Thanks to the unexpected generosity of Youtube folks, I am now able to
link streaming videos of lectures..
Realizing also that in each type, it is possible to go more expressive hypotheses (e.g. topology and hidden variables for Bayes nets; higher order polynomials for decision surfaces etc).
Understanding that inductive learning involves ranking hypotheses in terms of their fit to training data.
False positives and false negatives and how the "loss" /"cost" function for learning may give asymmetric costs to them.
Understanding that what we want to really do is get a hypothesis that fits well to the test data--and that training data is only a stand-in.
Understanding that training data has to be drawn from the same distribution as test data (the discussion about fair tests).
Understanding the "bias-variance" tradeoff and the perils of over-fitting. ( if we keep picking more and more expressive hypotheses (or weaker and weaker bias--e.g. going from lines to 2nd order polynomials to 7th order polyonomials etc) we can reduce the training error, but will eventually start increasing the test error due to over-fitting).
Desiderata for a good learning algorithm--in terms of probably approximately correct learning performance.
Understanding learner difficulty interms of number of samples needed to reach a certain level of test accuracy, and how different learning algorithms might compare.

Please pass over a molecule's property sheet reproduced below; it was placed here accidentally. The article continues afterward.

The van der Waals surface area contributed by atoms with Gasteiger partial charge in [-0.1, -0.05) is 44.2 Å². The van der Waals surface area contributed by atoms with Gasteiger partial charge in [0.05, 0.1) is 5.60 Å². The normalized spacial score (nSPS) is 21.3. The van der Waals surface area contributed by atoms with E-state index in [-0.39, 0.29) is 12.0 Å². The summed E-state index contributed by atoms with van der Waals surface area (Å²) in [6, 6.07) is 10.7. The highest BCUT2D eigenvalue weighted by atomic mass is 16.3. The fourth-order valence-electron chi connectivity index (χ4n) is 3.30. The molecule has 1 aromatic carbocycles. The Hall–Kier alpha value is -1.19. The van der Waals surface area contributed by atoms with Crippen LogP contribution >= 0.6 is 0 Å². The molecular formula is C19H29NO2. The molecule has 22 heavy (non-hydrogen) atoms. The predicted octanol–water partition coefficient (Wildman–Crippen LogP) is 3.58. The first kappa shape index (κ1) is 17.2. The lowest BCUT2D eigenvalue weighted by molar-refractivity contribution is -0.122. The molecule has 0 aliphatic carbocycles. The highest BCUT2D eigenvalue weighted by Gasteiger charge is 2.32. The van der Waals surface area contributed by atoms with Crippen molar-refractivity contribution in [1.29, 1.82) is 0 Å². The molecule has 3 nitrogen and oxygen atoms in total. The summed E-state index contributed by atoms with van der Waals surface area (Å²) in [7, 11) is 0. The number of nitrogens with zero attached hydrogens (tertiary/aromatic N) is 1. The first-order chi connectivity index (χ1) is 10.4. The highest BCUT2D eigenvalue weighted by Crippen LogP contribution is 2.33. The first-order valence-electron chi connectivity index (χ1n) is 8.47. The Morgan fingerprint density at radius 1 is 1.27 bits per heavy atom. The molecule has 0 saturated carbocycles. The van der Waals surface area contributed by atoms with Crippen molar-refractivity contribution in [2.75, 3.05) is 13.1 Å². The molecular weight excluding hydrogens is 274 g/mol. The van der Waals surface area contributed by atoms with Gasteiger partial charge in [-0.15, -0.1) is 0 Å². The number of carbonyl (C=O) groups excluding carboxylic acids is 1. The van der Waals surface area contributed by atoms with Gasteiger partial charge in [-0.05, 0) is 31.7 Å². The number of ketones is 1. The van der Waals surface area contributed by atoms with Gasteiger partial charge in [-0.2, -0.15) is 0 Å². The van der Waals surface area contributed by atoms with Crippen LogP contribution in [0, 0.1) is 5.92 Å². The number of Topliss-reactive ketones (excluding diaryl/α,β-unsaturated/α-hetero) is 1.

Understanding learning problem difficulty interms of sample complexity of the problem. Realizing that sample complexity of discrete hypothesis spaces (e.g. boolean functions) is proportional to the log of the hypothesis space size. Seeing that this means boolean function learning requires exponential number of samples while conjunctive boolean function learning only requires polynomial number of samples.
Greedy decision tree induction. Figuring out which attribute to split on. Entropy heuristic, and computing expected entropy after a split.
Seinfeld-Neuman example and understanding why the greedy splitting on single attributes can give us inoptimal (not the smallest) decision trees.
Understanding when the data is noisy (we have no more attributes to split on, and we still have both +ve and -ve examples..).
Undestanding over-fitting and refusing to split on a variable because its entropy is not much lower than 1 (or alternately its information gain is not much higher than 1).